Succulents like other plants tell us about their condition like shrunken, shriveled, and wrinkled leaves is a water deficiency. Soft, squishy, mushy leaves, and discoloration is an indication of damage caused by overwatering. But some succulents regularly shut down their older leaves as they grow.

This phenomenon is common among succulents like echeveria. Echeveria plants sloughed off the lower leaves turned brown due to aging.

You will notice these leaves won’t be shriveled up; they will thin out to a very dry feel, won’t lose its color rather turns into a brown leaf.

Such leaves don’t store water anymore. You can leave these leaves on the plant to be dropped off naturally or you can remove them by yourself.

Solutions for overwatered succulents

  • Firstly, don’t panic. This is the important part. People do panic knowing they have overwatered their succulent.
  • They use different methods, tips, and tricks to revive their succulents and in doing so, they kill their plants.
  • Immediately move it to a sunny spot for few hours only. If it is night time, 8-10 hours of grow light would be ideal.
  • Move it under any light source if you don’t have a grow light setup, leave it here until morning.
  • Place it under the morning rising sun. It is highly beneficial for your plant. Keep it there until 10: am.
  • After that, keep in near a south-facing window where it can receive indirect sunlight for 4-6 hours. At night, use grows light for a couple of hours.
  • If you only use grow light, mix it with indirect sunny hours so that excess water can evaporate from the roots, soil, and leaves.
  • Even with the grow light, keep morning sunny hours in the schedule.
  • Keep this practice for about a week. Meanwhile, check the appearance of the leaves. They shouldn’t be soft and mushy in touch at that point.
  • Check the soil for the wetness too. If the soil is wet even if the leaves are normal (not soft & mushy), keep the schedule of sunny hours, and grow light going.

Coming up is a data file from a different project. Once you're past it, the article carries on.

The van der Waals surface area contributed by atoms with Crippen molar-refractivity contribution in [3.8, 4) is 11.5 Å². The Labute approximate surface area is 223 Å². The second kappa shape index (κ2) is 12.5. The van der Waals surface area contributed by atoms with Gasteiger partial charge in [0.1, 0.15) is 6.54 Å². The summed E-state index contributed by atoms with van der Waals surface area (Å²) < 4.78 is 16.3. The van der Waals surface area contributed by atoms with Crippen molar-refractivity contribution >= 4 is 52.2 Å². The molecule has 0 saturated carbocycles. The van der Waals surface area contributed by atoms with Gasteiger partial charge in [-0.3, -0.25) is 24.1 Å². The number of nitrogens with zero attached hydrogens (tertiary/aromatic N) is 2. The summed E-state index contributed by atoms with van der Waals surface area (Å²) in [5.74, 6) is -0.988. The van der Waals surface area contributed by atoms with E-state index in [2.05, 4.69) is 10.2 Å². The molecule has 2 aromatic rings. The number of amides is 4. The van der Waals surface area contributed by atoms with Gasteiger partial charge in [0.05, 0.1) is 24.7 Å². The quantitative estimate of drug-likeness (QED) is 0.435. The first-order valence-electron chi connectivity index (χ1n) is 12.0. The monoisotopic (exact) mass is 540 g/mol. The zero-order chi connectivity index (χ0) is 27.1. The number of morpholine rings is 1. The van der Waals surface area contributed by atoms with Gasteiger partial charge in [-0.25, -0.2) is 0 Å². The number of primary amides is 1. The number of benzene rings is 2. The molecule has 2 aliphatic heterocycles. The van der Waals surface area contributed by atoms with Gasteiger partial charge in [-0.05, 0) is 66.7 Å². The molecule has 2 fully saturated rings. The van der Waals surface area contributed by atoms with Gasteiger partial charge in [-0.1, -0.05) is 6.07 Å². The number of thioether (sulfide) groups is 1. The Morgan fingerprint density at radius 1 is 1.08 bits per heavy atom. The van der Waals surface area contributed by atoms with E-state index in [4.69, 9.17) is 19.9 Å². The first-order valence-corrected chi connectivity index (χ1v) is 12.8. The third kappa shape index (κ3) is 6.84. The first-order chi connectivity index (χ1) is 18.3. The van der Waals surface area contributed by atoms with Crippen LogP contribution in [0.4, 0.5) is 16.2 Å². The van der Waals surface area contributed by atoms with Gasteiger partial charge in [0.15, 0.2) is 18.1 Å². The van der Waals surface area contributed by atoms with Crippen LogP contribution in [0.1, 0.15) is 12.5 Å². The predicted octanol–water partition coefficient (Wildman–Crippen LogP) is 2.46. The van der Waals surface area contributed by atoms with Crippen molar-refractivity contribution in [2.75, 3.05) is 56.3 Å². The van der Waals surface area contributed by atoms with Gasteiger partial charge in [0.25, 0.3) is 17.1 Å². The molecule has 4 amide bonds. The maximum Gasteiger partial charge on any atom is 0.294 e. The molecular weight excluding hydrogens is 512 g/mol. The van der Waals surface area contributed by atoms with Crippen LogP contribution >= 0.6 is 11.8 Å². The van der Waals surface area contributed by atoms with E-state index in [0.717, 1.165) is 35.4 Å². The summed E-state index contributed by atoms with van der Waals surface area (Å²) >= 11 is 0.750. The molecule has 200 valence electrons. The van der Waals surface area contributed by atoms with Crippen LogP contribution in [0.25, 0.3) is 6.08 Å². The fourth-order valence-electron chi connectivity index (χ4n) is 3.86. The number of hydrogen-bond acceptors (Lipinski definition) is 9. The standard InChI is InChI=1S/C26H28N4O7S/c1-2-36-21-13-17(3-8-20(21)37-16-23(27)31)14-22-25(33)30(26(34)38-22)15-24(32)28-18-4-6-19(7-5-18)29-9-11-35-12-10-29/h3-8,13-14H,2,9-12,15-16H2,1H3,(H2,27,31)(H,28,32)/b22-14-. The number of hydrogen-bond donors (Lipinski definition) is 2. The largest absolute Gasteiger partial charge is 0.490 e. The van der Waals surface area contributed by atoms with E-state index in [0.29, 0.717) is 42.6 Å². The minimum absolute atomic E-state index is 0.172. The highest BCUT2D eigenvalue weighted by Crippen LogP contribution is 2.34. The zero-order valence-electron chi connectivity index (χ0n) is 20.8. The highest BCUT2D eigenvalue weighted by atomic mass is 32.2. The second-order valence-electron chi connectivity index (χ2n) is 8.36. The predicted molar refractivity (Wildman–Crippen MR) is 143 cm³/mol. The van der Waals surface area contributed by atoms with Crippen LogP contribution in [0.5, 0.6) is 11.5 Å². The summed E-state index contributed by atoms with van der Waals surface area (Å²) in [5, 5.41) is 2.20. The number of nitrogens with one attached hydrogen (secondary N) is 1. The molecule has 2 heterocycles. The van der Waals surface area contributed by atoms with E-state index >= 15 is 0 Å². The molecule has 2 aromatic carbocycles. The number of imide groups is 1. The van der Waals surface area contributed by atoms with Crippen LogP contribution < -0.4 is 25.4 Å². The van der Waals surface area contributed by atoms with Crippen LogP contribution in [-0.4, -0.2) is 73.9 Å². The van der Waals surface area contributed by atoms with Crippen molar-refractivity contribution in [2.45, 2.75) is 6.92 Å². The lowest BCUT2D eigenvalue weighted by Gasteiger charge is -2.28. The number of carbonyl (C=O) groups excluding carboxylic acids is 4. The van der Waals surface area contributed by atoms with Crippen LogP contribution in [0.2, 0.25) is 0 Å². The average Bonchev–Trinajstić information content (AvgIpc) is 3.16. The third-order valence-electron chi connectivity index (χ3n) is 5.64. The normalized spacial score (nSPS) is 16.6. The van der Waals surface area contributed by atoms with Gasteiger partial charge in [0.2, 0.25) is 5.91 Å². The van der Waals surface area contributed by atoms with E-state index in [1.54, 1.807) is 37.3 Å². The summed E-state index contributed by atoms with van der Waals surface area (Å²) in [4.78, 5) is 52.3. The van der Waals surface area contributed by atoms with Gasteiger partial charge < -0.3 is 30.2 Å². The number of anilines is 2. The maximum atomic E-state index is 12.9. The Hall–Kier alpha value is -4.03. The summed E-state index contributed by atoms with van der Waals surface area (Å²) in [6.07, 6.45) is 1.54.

• Once the leaves feel normal in touch, and the soil isn’t wet anymore, you can back to your normal schedule of lighting, but don’t water your plant yet.
  • Err on the side of too dry for now.

Solutions for overwatering

How to water a succulent indoor, outdoor and in the ground

People may think that it doesn’t matter whether a succulent is in the ground, pot, indoor, or outdoor. Watering should be the same for all, but I am afraid they are wrong.

Watering a succulent is slightly different for all of them.

There are many differences between each. In this section, I will explain the proper watering techniques required to grow a healthy succulent indoor, outdoor, and in the ground.

Lest we have a look at each:

  1. Indoor watering
  2. Outdoor watering
  3. Ground watering

1. How often should you water succulents indoor

If you are eager to grow your succulent indoor in a pot, or in a container, then you must know there is a difference in temperature, and wear & tear of the overall climate compared to outdoor.

So, watering a succulent indoor could be easy, or tricky depending on your knowledge of the plants.

There should a check and balance on how much and when to water indoor succulents.

The correct way to water your succulent is soak and dry method

  • First, fast-draining soil is required. I have already mentioned that part above.
  • The best way to water your succulent is by using soak and dry method in which: We completely soak the soil and let it dry out fully before another “watering a succulent session”.
  • When your succulent is soaked, it will absorb the water as much as it can. Then you must wait it dry out completely –to the bottom or at least 2-inches from the top of the soil.
  • Even if it is dry, let it be for a couple of more days because succulents can withstand drought as mentioned above in the “overwatering & underwatering” portion.
  • Use a hose, faucet, or squeeze bottle to pour water. Avoid spray at all costs.
  • A light spray doesn’t promote good growth and besides, the spray will shoot water on the leaves, and water on the leaves promotes fungus and decay.
  • Soak and dry method is applied by almost all the succulent maniacs, spraying or splashing water on the top of your plant will get you nowhere to trust me.

How often to water succulents

  • Different succulents have different watering needs, it largely depends on the type of succulent you have.
  • For example, a red stem crassula “rubricaulis” needs water once in every week in the growing or propeller plant (Crassula Falcata) needs water 2-3 times a month in the growing season.

So how should you know?